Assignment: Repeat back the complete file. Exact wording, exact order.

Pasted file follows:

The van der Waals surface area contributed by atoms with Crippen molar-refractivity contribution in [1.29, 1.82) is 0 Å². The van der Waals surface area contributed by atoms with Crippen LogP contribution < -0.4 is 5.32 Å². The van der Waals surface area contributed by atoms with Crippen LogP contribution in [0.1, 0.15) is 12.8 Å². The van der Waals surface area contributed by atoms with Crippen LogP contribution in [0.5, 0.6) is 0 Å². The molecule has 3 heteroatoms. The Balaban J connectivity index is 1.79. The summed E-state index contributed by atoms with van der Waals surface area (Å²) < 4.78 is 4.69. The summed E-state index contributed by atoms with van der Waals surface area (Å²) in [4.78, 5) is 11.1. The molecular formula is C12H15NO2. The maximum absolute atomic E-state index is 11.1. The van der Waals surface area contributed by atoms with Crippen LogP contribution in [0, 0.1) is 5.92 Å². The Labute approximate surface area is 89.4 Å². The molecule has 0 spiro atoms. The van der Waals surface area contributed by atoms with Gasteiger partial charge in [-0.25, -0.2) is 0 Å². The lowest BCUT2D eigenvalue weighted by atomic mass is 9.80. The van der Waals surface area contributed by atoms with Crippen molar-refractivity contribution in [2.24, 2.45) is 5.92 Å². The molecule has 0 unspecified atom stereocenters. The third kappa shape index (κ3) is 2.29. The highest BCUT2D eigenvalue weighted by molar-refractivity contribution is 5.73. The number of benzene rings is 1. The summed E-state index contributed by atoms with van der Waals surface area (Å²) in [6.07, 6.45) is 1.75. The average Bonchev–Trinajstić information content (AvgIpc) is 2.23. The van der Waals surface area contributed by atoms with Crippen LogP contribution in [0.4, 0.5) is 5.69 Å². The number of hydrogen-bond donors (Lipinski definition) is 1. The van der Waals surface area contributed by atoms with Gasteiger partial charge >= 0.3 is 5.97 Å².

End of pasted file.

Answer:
The van der Waals surface area contributed by atoms with Crippen molar-refractivity contribution in [1.29, 1.82) is 0 Å². The van der Waals surface area contributed by atoms with Crippen LogP contribution < -0.4 is 5.32 Å². The van der Waals surface area contributed by atoms with Crippen LogP contribution in [0.1, 0.15) is 12.8 Å². The van der Waals surface area contributed by atoms with Crippen LogP contribution in [0.5, 0.6) is 0 Å². The molecule has 3 heteroatoms. The Balaban J connectivity index is 1.79. The summed E-state index contributed by atoms with van der Waals surface area (Å²) < 4.78 is 4.69. The summed E-state index contributed by atoms with van der Waals surface area (Å²) in [4.78, 5) is 11.1. The molecular formula is C12H15NO2. The maximum absolute atomic E-state index is 11.1. The van der Waals surface area contributed by atoms with Crippen LogP contribution in [0, 0.1) is 5.92 Å². The Labute approximate surface area is 89.4 Å². The molecule has 0 spiro atoms. The van der Waals surface area contributed by atoms with Gasteiger partial charge in [-0.25, -0.2) is 0 Å². The lowest BCUT2D eigenvalue weighted by atomic mass is 9.80. The van der Waals surface area contributed by atoms with Crippen molar-refractivity contribution in [2.24, 2.45) is 5.92 Å². The molecule has 0 unspecified atom stereocenters. The third kappa shape index (κ3) is 2.29. The highest BCUT2D eigenvalue weighted by molar-refractivity contribution is 5.73. The number of benzene rings is 1. The summed E-state index contributed by atoms with van der Waals surface area (Å²) in [6.07, 6.45) is 1.75. The average Bonchev–Trinajstić information content (AvgIpc) is 2.23. The van der Waals surface area contributed by atoms with Crippen LogP contribution in [0.4, 0.5) is 5.69 Å². The number of hydrogen-bond donors (Lipinski definition) is 1. The van der Waals surface area contributed by atoms with Gasteiger partial charge >= 0.3 is 5.97 Å².